Note "had failed" and not "failed" (see above) uses this as a spreading over time. 

This suggests:

The subject and/or attorney and/or publishers likely debated various dates to "well, just go ahead and publish" with some veto, argument, etc, pushing it off until "we" were comfortable that the approval was well past a deadline.  

MT:     Since leaving the Navy, you’ve pursued a path as a political commentator in the media. Is that another way you feel you can best serve your country? Do you have political ambitions in the future as well? Tell us about what you’re doing to help reinvigorate the American Dream.

3 questions

The question "why" is met with "because"; it is not sensitive. 

CH:     I have pursued the political route because I believe that to be the root of the problem today. I am unsure whether I will run again but I am heavily involved with this presidential race and many other races as well. If we want to fix this nation we have to start at the top.

Question:  What is missing from the interview?

Answer: Accusing a specific leader. 

Note that even in the political context, there is the absence of  blaming the Commander in Chief. 

Analysis Conclusion:

Although the IR was favorable and conducted a poor interview, the answers given are reliable.  

Carl Higbie has told the truth about the process and avoided blaming the Commander in Chief which is likely something very important to him and to Navy SEALs and other dedicated military professionals.  

It suggests honor and that the book is not likely to have blame shifting, responsibility shifting or other such divergence from "what happened", as an account.  


Apple said...


I have another question regarding a seemingly truthful statement. The article is about a recent shark attack of a young teen in Florida. A witness stated the following:

"Someone [was] saying, 'Oh, my God, he got bit,'" the witness, who wasn't identified, told the station. "All you see is blood dripping and dripping.""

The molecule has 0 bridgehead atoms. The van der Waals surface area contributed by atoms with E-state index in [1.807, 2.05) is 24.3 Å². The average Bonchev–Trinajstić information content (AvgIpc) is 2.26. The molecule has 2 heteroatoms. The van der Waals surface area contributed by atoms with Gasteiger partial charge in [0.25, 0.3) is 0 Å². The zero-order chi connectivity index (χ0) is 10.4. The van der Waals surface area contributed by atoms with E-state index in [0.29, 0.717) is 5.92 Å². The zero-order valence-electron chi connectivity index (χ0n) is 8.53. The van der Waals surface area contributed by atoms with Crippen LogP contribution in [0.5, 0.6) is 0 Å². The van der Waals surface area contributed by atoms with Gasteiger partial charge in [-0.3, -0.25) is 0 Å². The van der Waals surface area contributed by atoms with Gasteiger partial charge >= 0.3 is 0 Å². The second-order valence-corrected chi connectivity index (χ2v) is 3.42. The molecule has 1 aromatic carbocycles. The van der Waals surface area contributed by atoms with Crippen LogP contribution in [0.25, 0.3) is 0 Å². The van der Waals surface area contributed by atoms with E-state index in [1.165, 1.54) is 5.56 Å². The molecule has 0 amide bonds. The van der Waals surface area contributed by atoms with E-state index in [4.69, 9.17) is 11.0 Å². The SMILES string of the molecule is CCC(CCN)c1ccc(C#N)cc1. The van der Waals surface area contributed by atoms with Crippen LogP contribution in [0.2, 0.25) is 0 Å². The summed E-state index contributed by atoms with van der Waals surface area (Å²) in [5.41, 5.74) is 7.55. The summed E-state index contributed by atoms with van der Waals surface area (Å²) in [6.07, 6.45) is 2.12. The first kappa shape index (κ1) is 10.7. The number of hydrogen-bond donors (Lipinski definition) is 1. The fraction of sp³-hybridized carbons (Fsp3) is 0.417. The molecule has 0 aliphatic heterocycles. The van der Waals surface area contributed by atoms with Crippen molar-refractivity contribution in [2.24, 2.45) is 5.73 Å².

"you see" is distancing and it is told in the present tense. I assume this is due to the shock of what he witnessed but how easily can we apply SA to this language? I read it often in truthful accounts.


Tania Cadogan said...

Off topic

CHESTER, Ill. – Jurors have found former suburban Chicago police officer Drew Peterson guilty of trying to hire someone to kill the prosecutor who helped convict him in his third wife's death.

Jurors reached the verdict Tuesday afternoon after deliberating for little more than an hour.

Peterson was accused of trying to hire a fellow inmate's uncle to kill Will County State's Attorney James Glasgow. Peterson is serving a 38-year sentence in ex-wife Kathleen Savio's death and faces up to 60 more years in prison.

On Tuesday, prosecutors said prison recordings of Peterson speaking with a fellow inmate prove he wanted the prosecutor killed. But Peterson's defense lawyer says Peterson never explicitly says in the recordings that he wanted Glasgow killed.


Excellent news, now they need to charge him with murder of his 4th wife's death.
This means he will probably nbever be released which is great news.

John Mc Gowan said...

OT Update:

From Ayla to cornfield chases: Charles Rumsey reflects on 21 years with Waterville police
Deputy chief for last nine years, Rumsey leaves his post Wednesday to become police chief in Cumberland next week.